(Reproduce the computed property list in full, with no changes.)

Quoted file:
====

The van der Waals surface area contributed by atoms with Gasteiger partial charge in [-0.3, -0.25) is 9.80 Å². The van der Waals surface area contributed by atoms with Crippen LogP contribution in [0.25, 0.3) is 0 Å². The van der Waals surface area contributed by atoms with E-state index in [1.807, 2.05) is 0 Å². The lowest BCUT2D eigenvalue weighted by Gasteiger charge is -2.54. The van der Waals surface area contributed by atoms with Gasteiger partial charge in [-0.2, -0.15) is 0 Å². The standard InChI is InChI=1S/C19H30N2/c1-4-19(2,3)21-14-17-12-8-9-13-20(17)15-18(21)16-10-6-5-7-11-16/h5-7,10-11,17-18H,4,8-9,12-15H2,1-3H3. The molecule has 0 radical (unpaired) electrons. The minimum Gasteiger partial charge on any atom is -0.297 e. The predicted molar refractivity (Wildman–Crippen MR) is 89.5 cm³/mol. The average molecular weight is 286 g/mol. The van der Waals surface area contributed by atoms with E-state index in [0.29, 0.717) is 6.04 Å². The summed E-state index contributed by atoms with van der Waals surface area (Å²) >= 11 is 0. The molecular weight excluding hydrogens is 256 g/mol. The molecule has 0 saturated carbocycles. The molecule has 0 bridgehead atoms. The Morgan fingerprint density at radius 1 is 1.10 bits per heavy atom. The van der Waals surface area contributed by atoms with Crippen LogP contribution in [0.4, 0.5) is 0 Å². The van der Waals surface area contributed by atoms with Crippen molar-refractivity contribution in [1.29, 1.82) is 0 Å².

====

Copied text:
The van der Waals surface area contributed by atoms with Gasteiger partial charge in [-0.3, -0.25) is 9.80 Å². The van der Waals surface area contributed by atoms with Crippen LogP contribution in [0.25, 0.3) is 0 Å². The van der Waals surface area contributed by atoms with E-state index in [1.807, 2.05) is 0 Å². The lowest BCUT2D eigenvalue weighted by Gasteiger charge is -2.54. The van der Waals surface area contributed by atoms with Gasteiger partial charge in [-0.2, -0.15) is 0 Å². The standard InChI is InChI=1S/C19H30N2/c1-4-19(2,3)21-14-17-12-8-9-13-20(17)15-18(21)16-10-6-5-7-11-16/h5-7,10-11,17-18H,4,8-9,12-15H2,1-3H3. The molecule has 0 radical (unpaired) electrons. The minimum Gasteiger partial charge on any atom is -0.297 e. The predicted molar refractivity (Wildman–Crippen MR) is 89.5 cm³/mol. The average molecular weight is 286 g/mol. The van der Waals surface area contributed by atoms with E-state index in [0.29, 0.717) is 6.04 Å². The summed E-state index contributed by atoms with van der Waals surface area (Å²) >= 11 is 0. The molecular weight excluding hydrogens is 256 g/mol. The molecule has 0 saturated carbocycles. The molecule has 0 bridgehead atoms. The Morgan fingerprint density at radius 1 is 1.10 bits per heavy atom. The van der Waals surface area contributed by atoms with Crippen LogP contribution in [0.4, 0.5) is 0 Å². The van der Waals surface area contributed by atoms with Crippen molar-refractivity contribution in [1.29, 1.82) is 0 Å².